By Pam Martens and Russ Martens: December 15, 2015
The selloff in junk bonds has rattled the markets and is raising questions about just who it is that is providing liquidity to the junk bond Exchange Traded Funds (ETFs) — which have magically redeemed billions of dollars in withdrawals from retail investors while the underlying bonds in their portfolio are under severe stress in the broader marketplace. (Both a junk bond mutual fund and a separate hedge fund were forced to freeze investor withdrawals of their cash last week due to illiquidity in the junk bond market.)
Unknown to most retail investors is that there is an entity called an “Authorized Participant” hiding behind the curtain of ETFs that is making that liquidity possible.
According to an August 8, 2014 written question and answer exchange between the National Association of Insurance Commissioners and BlackRock and State Street – two large sponsors of ETFs — the most active Authorized Participants for corporate bond ETFs include “Deutsche Bank, Goldman Sachs, JPMorgan, Bank of America Merrill Lynch, Morgan Stanley and Cantor Fitzgerald.”
Let’s pause for a moment and think about that. JPMorgan Chase is the largest insured depository bank in the United States. Merrill Lynch was teetering toward failure during the crash of 2008 and was taken over by Bank of America, also one of the top four largest insured depository banks in the U.S. Both Goldman Sachs and Morgan Stanley became bank holding companies during the 2008 crash and now have access to the Fed’s discount window for emergency borrowing.
It seems pretty obvious why these so called “Authorized Participants” are hiding behind that esoteric title. Their liquidity to ETFs is actually being backstopped by their too-big-to-fail status which is actually backstopped by the U.S. taxpayer.
As Senator Elizabeth Warren told a Senate hearing on March 3 of this year:
“During the financial crisis, Congress bailed out the big banks with hundreds of billions of dollars in taxpayer money; and that’s a lot of money. But the biggest money for the biggest banks was never voted on by Congress. Instead, between 2007 and 2009, the Fed provided over $13 trillion in emergency lending to just a handful of large financial institutions. That’s nearly 20 times the amount authorized in the TARP bailout.
“Now, let’s be clear, those Fed loans were a bailout too. Nearly all the money went to too-big-to-fail institutions. For example, in one emergency lending program, the Fed put out $9 trillion and over two-thirds of the money went to just three institutions: Citigroup, Morgan Stanley and Merrill Lynch.
“Those loans were made available at rock bottom interest rates – in many cases under 1 percent. And the loans could be continuously rolled over so they were effectively available for an average of about two years.”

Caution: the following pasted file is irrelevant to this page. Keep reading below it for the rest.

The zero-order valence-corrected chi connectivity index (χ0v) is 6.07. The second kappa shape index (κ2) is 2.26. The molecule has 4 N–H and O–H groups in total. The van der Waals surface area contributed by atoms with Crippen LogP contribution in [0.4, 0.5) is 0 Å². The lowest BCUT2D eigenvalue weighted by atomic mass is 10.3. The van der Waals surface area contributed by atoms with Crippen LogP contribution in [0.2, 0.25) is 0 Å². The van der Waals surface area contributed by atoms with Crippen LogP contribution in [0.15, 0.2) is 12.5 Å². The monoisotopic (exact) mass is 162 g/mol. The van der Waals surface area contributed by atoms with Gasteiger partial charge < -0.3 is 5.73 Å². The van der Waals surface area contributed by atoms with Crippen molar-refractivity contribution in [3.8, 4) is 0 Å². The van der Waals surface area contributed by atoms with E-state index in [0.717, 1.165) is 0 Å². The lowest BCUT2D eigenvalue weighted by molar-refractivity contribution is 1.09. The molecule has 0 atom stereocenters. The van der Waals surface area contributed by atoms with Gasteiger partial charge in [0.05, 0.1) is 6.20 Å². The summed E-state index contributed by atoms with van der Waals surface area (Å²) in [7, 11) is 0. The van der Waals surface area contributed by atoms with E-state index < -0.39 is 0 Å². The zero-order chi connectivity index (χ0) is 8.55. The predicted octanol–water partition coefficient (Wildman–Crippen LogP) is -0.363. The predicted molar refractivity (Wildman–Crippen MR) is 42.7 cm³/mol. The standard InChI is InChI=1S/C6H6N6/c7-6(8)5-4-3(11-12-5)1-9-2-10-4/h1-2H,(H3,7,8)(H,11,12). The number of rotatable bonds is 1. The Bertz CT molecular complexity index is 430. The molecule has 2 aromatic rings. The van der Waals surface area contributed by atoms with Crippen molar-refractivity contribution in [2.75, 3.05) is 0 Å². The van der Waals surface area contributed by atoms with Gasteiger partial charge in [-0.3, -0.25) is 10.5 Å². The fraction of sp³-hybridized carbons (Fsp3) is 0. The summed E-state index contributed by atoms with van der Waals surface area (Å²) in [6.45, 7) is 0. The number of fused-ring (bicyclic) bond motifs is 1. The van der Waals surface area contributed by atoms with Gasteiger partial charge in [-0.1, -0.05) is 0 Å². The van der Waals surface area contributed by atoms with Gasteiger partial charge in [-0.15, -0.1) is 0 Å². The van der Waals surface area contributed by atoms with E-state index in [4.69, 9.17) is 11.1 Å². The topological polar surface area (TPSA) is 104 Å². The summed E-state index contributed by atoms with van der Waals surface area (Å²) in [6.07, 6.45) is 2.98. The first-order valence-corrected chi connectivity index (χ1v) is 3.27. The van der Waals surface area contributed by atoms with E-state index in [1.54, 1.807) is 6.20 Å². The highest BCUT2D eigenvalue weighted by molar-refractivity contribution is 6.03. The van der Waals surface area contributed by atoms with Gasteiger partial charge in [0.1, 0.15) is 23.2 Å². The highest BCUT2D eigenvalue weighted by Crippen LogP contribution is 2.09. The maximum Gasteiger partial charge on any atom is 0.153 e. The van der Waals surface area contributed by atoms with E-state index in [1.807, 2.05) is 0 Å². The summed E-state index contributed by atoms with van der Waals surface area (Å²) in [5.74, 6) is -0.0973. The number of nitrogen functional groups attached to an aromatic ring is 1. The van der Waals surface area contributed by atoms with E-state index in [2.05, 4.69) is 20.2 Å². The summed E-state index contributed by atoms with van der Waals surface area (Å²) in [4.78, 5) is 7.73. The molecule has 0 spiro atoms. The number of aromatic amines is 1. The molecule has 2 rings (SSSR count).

So what exactly is the role of these Authorized Participants? According to the Investment Company Institute, an industry group whose members are mutual funds, ETFs, closed-end funds and unit investment trusts, it goes like this:
“ETF shares are created when an ‘authorized participant’ deposits a daily ‘creation basket’ (or cash) with the ETF. So let’s get the definitions straight.
“What is an authorized participant? An authorized participant is typically a large institutional investor, such as a broker-dealer, that enters into a contract with an ETF to allow it to create or redeem shares directly with the fund. The authorized participant does not receive compensation from the ETF or the ETF sponsor for creating or redeeming ETF shares.
“What is a creation basket? A creation basket is a specific list of names and quantities of securities or other assets that may be exchanged for shares of the ETF. The creation basket typically either mirrors the ETF’s portfolio or contains a representative sample of the ETF’s portfolio. The contents of the creation basket are made publicly available on a daily basis.
“In return for the creation basket or cash (or both), the ETF issues to the authorized participant a ‘creation unit,’ a large block of ETF shares (generally 25,000 to 200,000 shares). The authorized participant can either keep these ETF shares or sell some or all of them on a stock exchange. ETF shares are listed on a number of stock exchanges, where investors can purchase them as they would shares of a publicly traded company.”
Comparing this process to trading shares of a publicly traded company on a stock exchange is like comparing the Byzantine Empire to Hoboken, New Jersey.
What could possibly go wrong in this trading model? According to the Investment Company Institute, here’s one possibility:
“Citigroup, a major AP [Authorized Participant], temporarily ceased transmitting redemption orders to various ETFs that had foreign underlying securities on June 20, 2013, because it had reached an internal net capital ceiling imposed by its corporate banking parent. According to press reports, Citigroup made the business decision to no longer post collateral in connection with redemption activity in these ETFs. Although fewer APs can quickly step into the international space…one large AP that was active in these ETFs was able to process the redemption requests without any problems. In addition, investors could have turned to the secondary market, which was functioning normally and not showing signs of stress, to sell their ETF shares.”
So what happens when Authorized Participants back away and the secondary market is also under unprecedented stress? Like everything else on Wall Street, there doesn’t seem to be a carefully considered or constructed backup plan.